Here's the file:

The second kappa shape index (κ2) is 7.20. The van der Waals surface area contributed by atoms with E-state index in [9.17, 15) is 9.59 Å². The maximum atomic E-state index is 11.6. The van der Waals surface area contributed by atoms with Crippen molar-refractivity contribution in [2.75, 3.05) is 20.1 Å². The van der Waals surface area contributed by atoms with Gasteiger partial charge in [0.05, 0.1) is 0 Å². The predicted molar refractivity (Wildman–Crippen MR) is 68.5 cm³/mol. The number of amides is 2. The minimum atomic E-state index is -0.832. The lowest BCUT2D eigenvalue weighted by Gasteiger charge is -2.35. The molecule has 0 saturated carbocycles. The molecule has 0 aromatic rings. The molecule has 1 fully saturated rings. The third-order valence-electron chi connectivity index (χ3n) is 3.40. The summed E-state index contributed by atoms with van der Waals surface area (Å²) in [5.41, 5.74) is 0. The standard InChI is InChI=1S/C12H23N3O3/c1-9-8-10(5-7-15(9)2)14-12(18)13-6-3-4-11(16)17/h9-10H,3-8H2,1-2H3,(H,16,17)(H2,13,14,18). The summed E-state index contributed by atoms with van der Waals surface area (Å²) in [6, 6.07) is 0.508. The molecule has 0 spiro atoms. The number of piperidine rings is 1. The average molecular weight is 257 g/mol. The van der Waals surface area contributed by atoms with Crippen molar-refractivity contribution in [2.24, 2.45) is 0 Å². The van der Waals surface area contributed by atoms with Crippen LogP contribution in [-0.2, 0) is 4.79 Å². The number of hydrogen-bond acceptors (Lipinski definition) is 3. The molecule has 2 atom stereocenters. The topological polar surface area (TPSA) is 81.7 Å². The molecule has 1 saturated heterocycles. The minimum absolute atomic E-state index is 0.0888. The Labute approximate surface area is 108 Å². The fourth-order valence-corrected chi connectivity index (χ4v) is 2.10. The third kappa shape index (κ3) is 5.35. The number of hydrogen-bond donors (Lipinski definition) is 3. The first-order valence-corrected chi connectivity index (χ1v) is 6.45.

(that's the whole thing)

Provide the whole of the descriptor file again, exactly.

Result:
The second kappa shape index (κ2) is 7.20. The van der Waals surface area contributed by atoms with E-state index in [9.17, 15) is 9.59 Å². The maximum atomic E-state index is 11.6. The van der Waals surface area contributed by atoms with Crippen molar-refractivity contribution in [2.75, 3.05) is 20.1 Å². The van der Waals surface area contributed by atoms with Gasteiger partial charge in [0.05, 0.1) is 0 Å². The predicted molar refractivity (Wildman–Crippen MR) is 68.5 cm³/mol. The number of amides is 2. The minimum atomic E-state index is -0.832. The lowest BCUT2D eigenvalue weighted by Gasteiger charge is -2.35. The molecule has 0 saturated carbocycles. The molecule has 0 aromatic rings. The molecule has 1 fully saturated rings. The third-order valence-electron chi connectivity index (χ3n) is 3.40. The summed E-state index contributed by atoms with van der Waals surface area (Å²) in [5.41, 5.74) is 0. The standard InChI is InChI=1S/C12H23N3O3/c1-9-8-10(5-7-15(9)2)14-12(18)13-6-3-4-11(16)17/h9-10H,3-8H2,1-2H3,(H,16,17)(H2,13,14,18). The summed E-state index contributed by atoms with van der Waals surface area (Å²) in [6, 6.07) is 0.508. The molecule has 0 spiro atoms. The number of piperidine rings is 1. The average molecular weight is 257 g/mol. The van der Waals surface area contributed by atoms with Crippen molar-refractivity contribution in [2.24, 2.45) is 0 Å². The van der Waals surface area contributed by atoms with Crippen LogP contribution in [-0.2, 0) is 4.79 Å². The number of hydrogen-bond acceptors (Lipinski definition) is 3. The molecule has 2 atom stereocenters. The topological polar surface area (TPSA) is 81.7 Å². The molecule has 1 saturated heterocycles. The minimum absolute atomic E-state index is 0.0888. The Labute approximate surface area is 108 Å². The fourth-order valence-corrected chi connectivity index (χ4v) is 2.10. The third kappa shape index (κ3) is 5.35. The number of hydrogen-bond donors (Lipinski definition) is 3. The first-order valence-corrected chi connectivity index (χ1v) is 6.45.